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Interesting Topic About Irish Sessions


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One of the things about Irish music sessions I've noticed is this insistence on musical purity, which always feels a little odd to English musicians. In an English session the core repertoire is indeed mostly English, but includes significant numbers of tunes from France, Scandinavia, America and, yes, Ireland (not to mention quite a large number of modern, newly minted tunes). If the tune feels right it'll get played.

 

 

Well not all Trad Sessions are are closed to new Tunes; even tunes that are not strictly speaking Irish. I know in Baltimore several of the more prominent musicians here, particularly Billy McComiskey and Peter Fitzgerald, are also composers of tunes and some of those tunes have become part of standard tune set here. I also know that occasionally a Cape Breton Fiddle tune will get played.

 

All that being said; it is important for the tune to fit into the tradition. The best test of course is trying it out and seeing what the reaction is. In the best examples the Tune will sound so traditional that people will ask the composer where they learned the tune :).

 

The problem is that occasionally you will get people who will just start a tune that they like that is not Irish, does not sound Irish and is not played in an Irish style and then they wonder why it is not well received.

 

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Bill

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The author wasn't talking about how traditional the MUSIC in sessions may or may not be, at least not that I recall. Instead, he was looking at how traditional the session itself is. If he's right that there were very few amateur musicians before the late 1800s, then the main way the tunes would get passed on is from professional to professional. Would you consider that a session? Well yes, I guess it could be now that I think about it. But yes, he's obviously talking about the "pub" session only.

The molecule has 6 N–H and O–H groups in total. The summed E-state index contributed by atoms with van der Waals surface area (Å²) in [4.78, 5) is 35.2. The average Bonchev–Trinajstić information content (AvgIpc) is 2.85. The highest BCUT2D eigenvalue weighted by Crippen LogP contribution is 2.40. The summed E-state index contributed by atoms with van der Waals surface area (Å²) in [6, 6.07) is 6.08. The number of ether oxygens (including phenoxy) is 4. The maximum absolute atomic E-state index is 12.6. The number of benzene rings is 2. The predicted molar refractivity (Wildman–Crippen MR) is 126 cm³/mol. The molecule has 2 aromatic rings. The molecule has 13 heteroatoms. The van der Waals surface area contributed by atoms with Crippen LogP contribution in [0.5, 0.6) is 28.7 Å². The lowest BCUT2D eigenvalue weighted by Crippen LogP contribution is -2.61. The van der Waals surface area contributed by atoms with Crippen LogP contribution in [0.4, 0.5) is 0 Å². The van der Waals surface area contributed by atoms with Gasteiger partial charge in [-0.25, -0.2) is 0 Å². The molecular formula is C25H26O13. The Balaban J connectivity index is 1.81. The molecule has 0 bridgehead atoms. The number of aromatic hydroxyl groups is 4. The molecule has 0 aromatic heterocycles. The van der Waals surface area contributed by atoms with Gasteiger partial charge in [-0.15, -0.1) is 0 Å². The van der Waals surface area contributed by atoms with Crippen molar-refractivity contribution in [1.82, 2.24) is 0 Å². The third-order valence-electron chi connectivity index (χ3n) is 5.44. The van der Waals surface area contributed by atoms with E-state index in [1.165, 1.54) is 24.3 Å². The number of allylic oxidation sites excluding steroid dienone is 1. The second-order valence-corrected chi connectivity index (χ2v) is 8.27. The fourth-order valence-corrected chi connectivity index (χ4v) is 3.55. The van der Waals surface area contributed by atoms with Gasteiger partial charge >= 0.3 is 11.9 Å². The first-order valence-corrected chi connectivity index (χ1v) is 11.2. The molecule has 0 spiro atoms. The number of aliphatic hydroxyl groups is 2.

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If he's right that there were very few amateur musicians before the late 1800s, then the main way the tunes would get passed on is from professional to professional. 

An that of course is the heart of it. In the article this is a totally unsupported assertion, and one I find desperately difficult to believe at least as far as England is concerned, and I cannot believe that Ireland was that different from England.

 

In England there is much evidence to the contrary that traditional music was the music of the people - the music of the professsional was quite different, broadside ballads and the like. For instance there are the numerous tune collections, most of which are the private notes of ordinary people - Michael Turner immediately comes to mind. The idea of traditional music being played only by professional musicians rings really hollow to me.

 

Chris

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All that being said; it is important for the tune to fit into the tradition.  The best test of course is trying it out and seeing what the reaction is.  In the best examples the Tune will sound so traditional that people will ask the composer where they learned the tune :).

Well that is of course quite right. As I say, if the tunes feels right it'll get played. Self regulation of the best sort.

 

Chris

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Looking back over the article, there do seem to be some inconsistencies. On one hand he says this: